metal sculpture made out of a twisted bouquet of metal panels and round head, arms raised.

A pedestrian walks by “Winds of Change: We are Still Here,” a stainless steel and aluminum sculpture by Marita Dingus and Preston Hampton at 23rd and Jackson. The figure is inspired by Oya, the Yoruba deity of storms. (Lindsey Wasson for Crosscut)

A pedestrian walks by “Winds of Change: We are Still Here,” a stainless steel and aluminum sculpture by Marita Dingus and Preston Hampton at 23rd and Jackson. The figure is inspired by Oya, the Yoruba deity of storms. (Lindsey Wasson for Crosscut)

“Having a visual presence and having a place here is … very critical to keeping the spirit of what was once here alive,” says Leilani Lewis, public art consultant on the Jackson project, during a recent tour of the art. At the end of a (public) pedestrian corridor slicing through the property, we are greeted by a towering figure: a sculpture called “Winds of Change: We Are Still Here,” by local artists Marita Dingus and Preston Hampton. A female figure made from a twisted bouquet of stainless steel plates spreads out her arms, furrows her brow and closes her eyes in concentration. 

“The name of this particular goddess is Oya,” Lewis says, after the Yoruba orisha, or deity, of storms. She is a protector but also the holder of change, wrestling with forces bigger than herself, Lewis notes. “A not so veiled reference to the change [in] the community,” she says.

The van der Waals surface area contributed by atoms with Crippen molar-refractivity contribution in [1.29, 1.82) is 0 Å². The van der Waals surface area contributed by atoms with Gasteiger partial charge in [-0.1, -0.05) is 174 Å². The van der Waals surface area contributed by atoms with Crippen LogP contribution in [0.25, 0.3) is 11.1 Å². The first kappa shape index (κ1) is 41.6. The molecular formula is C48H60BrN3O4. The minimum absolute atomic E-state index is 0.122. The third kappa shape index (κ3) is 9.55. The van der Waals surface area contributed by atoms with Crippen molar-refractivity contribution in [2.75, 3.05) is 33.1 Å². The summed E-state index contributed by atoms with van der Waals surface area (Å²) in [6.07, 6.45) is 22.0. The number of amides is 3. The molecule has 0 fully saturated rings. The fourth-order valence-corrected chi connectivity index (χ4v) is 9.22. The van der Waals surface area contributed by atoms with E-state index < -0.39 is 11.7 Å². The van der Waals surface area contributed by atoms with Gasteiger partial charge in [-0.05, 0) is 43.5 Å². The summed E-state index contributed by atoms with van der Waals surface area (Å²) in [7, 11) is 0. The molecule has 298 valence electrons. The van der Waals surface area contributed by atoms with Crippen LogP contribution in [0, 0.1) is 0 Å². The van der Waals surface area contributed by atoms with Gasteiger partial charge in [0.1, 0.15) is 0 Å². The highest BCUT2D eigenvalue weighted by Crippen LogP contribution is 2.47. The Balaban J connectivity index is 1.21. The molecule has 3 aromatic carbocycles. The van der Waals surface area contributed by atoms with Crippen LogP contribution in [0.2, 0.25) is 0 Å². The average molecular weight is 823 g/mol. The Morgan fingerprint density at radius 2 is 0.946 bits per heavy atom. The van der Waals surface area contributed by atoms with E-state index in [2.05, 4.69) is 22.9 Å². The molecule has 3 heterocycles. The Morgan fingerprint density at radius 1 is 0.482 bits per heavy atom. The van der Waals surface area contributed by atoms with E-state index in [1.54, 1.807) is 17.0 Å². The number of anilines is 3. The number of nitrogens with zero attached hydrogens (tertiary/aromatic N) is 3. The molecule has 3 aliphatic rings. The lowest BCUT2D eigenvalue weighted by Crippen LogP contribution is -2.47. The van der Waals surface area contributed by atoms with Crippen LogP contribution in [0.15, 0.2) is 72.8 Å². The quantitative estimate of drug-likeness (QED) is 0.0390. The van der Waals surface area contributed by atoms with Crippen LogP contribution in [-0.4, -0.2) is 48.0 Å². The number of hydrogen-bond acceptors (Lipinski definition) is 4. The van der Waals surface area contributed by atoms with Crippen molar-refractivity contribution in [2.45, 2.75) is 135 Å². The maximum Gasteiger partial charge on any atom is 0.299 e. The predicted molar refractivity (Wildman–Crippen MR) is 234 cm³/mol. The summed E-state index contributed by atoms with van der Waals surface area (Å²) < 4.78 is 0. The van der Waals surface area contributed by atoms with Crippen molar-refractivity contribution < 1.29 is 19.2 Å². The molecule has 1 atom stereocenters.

That change is happening at this very moment: a dozen or so blocks north, at 23rd Avenue and East Union Street, another large-scale development — Midtown Square — is installing 8 artworks by local artists that (in some cases) literally wrap the building’s facade. Nearby, the affordable housing development Africatown Plaza — which has yet to break ground — is commissioning 20 artists for a permanent art collection “focused on healing, restoring, and celebrating Black and Pan-African communities in the Central District,” says the development’s website. And on the western edge of the CD, near 12th Avenue and East Yesler Way, the developer behind another large-scale project has just commissioned a swath of artworks by a group of respected artists who are local, Black, Indigenous or people of color to represent the neighborhood’s current and historic communities. 

This is not a coincidence, but the result of years of advocacy by neighborhood groups like the Historic Central Area Arts & Culture District, Africatown and others who have pressured developers to preserve the neighborhood’s Black culture. 

“Over and over again the community has communicated that ‘we are still here.’ I think that message is being heard and responded to,” says longtime Seattle arts leader Vivian Phillips, who played an instrumental role in some of this advocacy work as a co-founder of the Historic Central Area Arts & Cultural District. 

Also responsible for the advent of new art: Central District-specific design guidelines, particularly a set of instructions specifying that new developments in designated zones (“cultural anchors” like 23rd and Jackson and 23rd and Union) should incorporate public art that references the history, heritage and culture of the community and neighborhood.